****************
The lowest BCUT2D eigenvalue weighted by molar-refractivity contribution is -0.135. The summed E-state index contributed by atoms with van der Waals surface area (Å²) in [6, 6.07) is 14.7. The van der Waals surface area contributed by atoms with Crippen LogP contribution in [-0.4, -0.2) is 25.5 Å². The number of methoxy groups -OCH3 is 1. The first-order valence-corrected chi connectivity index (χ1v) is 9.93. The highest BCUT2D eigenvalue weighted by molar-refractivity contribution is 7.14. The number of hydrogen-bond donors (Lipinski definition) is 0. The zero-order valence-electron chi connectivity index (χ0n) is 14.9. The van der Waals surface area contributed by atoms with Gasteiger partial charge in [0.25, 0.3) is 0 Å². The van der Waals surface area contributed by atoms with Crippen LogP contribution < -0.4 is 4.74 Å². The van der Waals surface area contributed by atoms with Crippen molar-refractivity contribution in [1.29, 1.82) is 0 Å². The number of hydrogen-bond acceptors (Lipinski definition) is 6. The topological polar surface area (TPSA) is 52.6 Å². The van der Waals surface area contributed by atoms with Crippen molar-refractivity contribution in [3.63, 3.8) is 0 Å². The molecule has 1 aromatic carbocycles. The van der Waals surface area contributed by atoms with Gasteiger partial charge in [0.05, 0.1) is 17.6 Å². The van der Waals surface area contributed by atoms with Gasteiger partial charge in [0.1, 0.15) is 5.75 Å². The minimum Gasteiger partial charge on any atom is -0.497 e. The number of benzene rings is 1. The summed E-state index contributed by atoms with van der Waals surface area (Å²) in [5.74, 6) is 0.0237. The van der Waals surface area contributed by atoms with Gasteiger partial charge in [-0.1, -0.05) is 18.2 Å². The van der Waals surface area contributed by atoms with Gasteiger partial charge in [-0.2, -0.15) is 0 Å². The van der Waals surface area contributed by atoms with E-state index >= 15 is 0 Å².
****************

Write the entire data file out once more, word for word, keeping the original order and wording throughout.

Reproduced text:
The lowest BCUT2D eigenvalue weighted by molar-refractivity contribution is -0.135. The summed E-state index contributed by atoms with van der Waals surface area (Å²) in [6, 6.07) is 14.7. The van der Waals surface area contributed by atoms with Crippen LogP contribution in [-0.4, -0.2) is 25.5 Å². The number of methoxy groups -OCH3 is 1. The first-order valence-corrected chi connectivity index (χ1v) is 9.93. The highest BCUT2D eigenvalue weighted by molar-refractivity contribution is 7.14. The number of hydrogen-bond donors (Lipinski definition) is 0. The zero-order valence-electron chi connectivity index (χ0n) is 14.9. The van der Waals surface area contributed by atoms with Gasteiger partial charge in [0.25, 0.3) is 0 Å². The van der Waals surface area contributed by atoms with Crippen LogP contribution < -0.4 is 4.74 Å². The van der Waals surface area contributed by atoms with Crippen molar-refractivity contribution in [1.29, 1.82) is 0 Å². The number of hydrogen-bond acceptors (Lipinski definition) is 6. The topological polar surface area (TPSA) is 52.6 Å². The van der Waals surface area contributed by atoms with Crippen molar-refractivity contribution in [3.63, 3.8) is 0 Å². The molecule has 1 aromatic carbocycles. The van der Waals surface area contributed by atoms with Gasteiger partial charge in [0.05, 0.1) is 17.6 Å². The van der Waals surface area contributed by atoms with Gasteiger partial charge in [0.1, 0.15) is 5.75 Å². The minimum Gasteiger partial charge on any atom is -0.497 e. The number of benzene rings is 1. The summed E-state index contributed by atoms with van der Waals surface area (Å²) in [5.74, 6) is 0.0237. The van der Waals surface area contributed by atoms with Gasteiger partial charge in [-0.1, -0.05) is 18.2 Å². The van der Waals surface area contributed by atoms with Gasteiger partial charge in [-0.2, -0.15) is 0 Å². The van der Waals surface area contributed by atoms with E-state index >= 15 is 0 Å².